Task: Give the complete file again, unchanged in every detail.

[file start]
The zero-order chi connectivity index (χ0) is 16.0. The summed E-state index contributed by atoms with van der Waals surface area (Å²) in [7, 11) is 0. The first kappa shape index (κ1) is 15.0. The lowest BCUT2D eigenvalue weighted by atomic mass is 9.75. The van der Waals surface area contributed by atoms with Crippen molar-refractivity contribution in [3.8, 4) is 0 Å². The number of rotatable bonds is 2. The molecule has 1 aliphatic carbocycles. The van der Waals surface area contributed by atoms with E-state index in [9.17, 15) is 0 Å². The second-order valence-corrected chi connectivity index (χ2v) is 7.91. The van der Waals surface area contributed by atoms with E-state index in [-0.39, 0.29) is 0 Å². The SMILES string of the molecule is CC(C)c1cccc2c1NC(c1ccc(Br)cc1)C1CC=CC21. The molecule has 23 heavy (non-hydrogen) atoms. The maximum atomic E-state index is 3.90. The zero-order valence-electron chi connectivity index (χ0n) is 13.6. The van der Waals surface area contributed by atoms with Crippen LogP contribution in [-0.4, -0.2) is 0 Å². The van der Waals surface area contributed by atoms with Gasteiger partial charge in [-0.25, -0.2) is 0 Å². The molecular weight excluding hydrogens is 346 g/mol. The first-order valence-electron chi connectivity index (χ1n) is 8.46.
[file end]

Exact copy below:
The zero-order chi connectivity index (χ0) is 16.0. The summed E-state index contributed by atoms with van der Waals surface area (Å²) in [7, 11) is 0. The first kappa shape index (κ1) is 15.0. The lowest BCUT2D eigenvalue weighted by atomic mass is 9.75. The van der Waals surface area contributed by atoms with Crippen molar-refractivity contribution in [3.8, 4) is 0 Å². The number of rotatable bonds is 2. The molecule has 1 aliphatic carbocycles. The van der Waals surface area contributed by atoms with E-state index in [9.17, 15) is 0 Å². The second-order valence-corrected chi connectivity index (χ2v) is 7.91. The van der Waals surface area contributed by atoms with E-state index in [-0.39, 0.29) is 0 Å². The SMILES string of the molecule is CC(C)c1cccc2c1NC(c1ccc(Br)cc1)C1CC=CC21. The molecule has 23 heavy (non-hydrogen) atoms. The maximum atomic E-state index is 3.90. The zero-order valence-electron chi connectivity index (χ0n) is 13.6. The van der Waals surface area contributed by atoms with Crippen LogP contribution in [-0.4, -0.2) is 0 Å². The van der Waals surface area contributed by atoms with Gasteiger partial charge in [-0.25, -0.2) is 0 Å². The molecular weight excluding hydrogens is 346 g/mol. The first-order valence-electron chi connectivity index (χ1n) is 8.46.